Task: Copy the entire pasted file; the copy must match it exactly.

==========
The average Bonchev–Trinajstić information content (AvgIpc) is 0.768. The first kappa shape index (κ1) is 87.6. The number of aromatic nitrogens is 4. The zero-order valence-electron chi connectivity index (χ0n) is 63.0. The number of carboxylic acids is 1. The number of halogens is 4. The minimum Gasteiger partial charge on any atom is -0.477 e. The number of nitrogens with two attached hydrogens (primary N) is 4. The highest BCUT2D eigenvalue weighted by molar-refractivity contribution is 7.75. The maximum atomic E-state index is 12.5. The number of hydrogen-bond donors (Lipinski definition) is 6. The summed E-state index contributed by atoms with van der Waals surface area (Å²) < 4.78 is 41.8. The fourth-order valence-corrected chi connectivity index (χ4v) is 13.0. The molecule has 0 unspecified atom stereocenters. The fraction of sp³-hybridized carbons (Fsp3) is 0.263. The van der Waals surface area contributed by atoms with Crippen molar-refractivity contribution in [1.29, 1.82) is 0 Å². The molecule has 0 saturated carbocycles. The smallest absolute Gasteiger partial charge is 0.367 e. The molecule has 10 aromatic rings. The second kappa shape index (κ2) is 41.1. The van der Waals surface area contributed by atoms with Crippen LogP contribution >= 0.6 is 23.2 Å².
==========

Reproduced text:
The average Bonchev–Trinajstić information content (AvgIpc) is 0.768. The first kappa shape index (κ1) is 87.6. The number of aromatic nitrogens is 4. The zero-order valence-electron chi connectivity index (χ0n) is 63.0. The number of carboxylic acids is 1. The number of halogens is 4. The minimum Gasteiger partial charge on any atom is -0.477 e. The number of nitrogens with two attached hydrogens (primary N) is 4. The highest BCUT2D eigenvalue weighted by molar-refractivity contribution is 7.75. The maximum atomic E-state index is 12.5. The number of hydrogen-bond donors (Lipinski definition) is 6. The summed E-state index contributed by atoms with van der Waals surface area (Å²) < 4.78 is 41.8. The fourth-order valence-corrected chi connectivity index (χ4v) is 13.0. The molecule has 0 unspecified atom stereocenters. The fraction of sp³-hybridized carbons (Fsp3) is 0.263. The van der Waals surface area contributed by atoms with Crippen molar-refractivity contribution in [1.29, 1.82) is 0 Å². The molecule has 0 saturated carbocycles. The smallest absolute Gasteiger partial charge is 0.367 e. The molecule has 10 aromatic rings. The second kappa shape index (κ2) is 41.1. The van der Waals surface area contributed by atoms with Crippen LogP contribution >= 0.6 is 23.2 Å².